The first in the nine-week long series of Low Key Hill Climbs took place Saturday at Montebello Rd. This used to be my after work road ride to a nice vista point with great views of the Silicon Valley. I tested my climbing legs last weekend on Kings Mountain Rd, OLH and Crestview in one ride and felt good. But this ride did not go well for me and I struggled for the first half of the climb and was able to catch my breath on the second half but just barely. I "improved" my 2009 time by 3 sec to a miserable 39:56. But the scenery and the view from the top was as nice as ever.

On Sunday, I finally got myself to make the long(ish) drive to the Henry Coe State Park. I have been thinking about riding at this park the whole summer long, but a lack of companion for this remote place, weather being too warm etc. were among the reasons why this ride always got postponed. With weather forecast threatening rain this week and also reading on about several people's crazy idea of riding 140 miles and 29K vertical at Coe pushed me to venture there. I decided to ride just a basic, introductory loop from the park headquarters, starting on a nicely flowing singletrack (Frog flat) to a fireroad climb to Frog Lake, then taking Middle Ridge downhill to China Hole. The downhill trail could be fun if it was not for my first cautious time there, I was on my brakes most of the time in order to avoid surprises at switchbacks. The trail surface was pretty loose and I fought for traction at places, probably due to too much tire pressure as well as my rear Nobby Nic due for replacement. It was obvious that this trail was not a purpose-built MTB trail, rather a typical trail used by horses with a V-shaped trough, as well as of-camber turns.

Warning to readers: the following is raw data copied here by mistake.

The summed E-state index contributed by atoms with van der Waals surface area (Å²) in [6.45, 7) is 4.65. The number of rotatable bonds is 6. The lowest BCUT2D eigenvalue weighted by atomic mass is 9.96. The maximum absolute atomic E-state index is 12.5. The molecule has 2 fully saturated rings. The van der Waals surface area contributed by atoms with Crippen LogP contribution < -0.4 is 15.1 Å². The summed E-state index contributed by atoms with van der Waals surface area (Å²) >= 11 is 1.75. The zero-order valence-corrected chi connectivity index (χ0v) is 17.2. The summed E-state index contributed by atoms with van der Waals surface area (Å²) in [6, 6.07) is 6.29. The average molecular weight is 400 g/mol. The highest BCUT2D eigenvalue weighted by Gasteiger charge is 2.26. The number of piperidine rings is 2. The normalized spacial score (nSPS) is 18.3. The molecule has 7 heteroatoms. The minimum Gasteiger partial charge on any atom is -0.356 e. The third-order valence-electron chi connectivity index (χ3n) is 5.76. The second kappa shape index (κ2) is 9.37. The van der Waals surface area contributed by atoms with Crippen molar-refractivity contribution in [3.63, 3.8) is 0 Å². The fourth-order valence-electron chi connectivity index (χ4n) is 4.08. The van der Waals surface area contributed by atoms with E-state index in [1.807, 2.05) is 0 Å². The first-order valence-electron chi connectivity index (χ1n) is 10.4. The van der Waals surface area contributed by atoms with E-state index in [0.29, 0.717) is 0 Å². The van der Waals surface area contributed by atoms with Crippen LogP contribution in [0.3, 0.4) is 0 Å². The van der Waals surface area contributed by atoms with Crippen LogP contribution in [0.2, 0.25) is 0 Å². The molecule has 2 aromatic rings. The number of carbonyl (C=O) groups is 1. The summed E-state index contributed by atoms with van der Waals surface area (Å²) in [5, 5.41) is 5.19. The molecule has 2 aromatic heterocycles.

The dry river at the bottom of the canyon was interesting, but the hike a bike section on Creekside Trail to China Hole less so.

At China Hole, I met a chatty backpacker, who was trekking the park on a three day trip and was probably sick of being alone at this remote place. He also told me about meeting the group of six ultra-endurance riders attempting the Coe Everest Challenge.

The climb back to my car on China Hole Trail was nice, very sunny but with a nice breeze coming from the west, and very nice views of the ridges around.
So as a first glimpse of what Coe has to offer, this 13.7mi ride was perfect. I will be coming for more of Coe, since it will stay open for 2013 and hopefully beyond.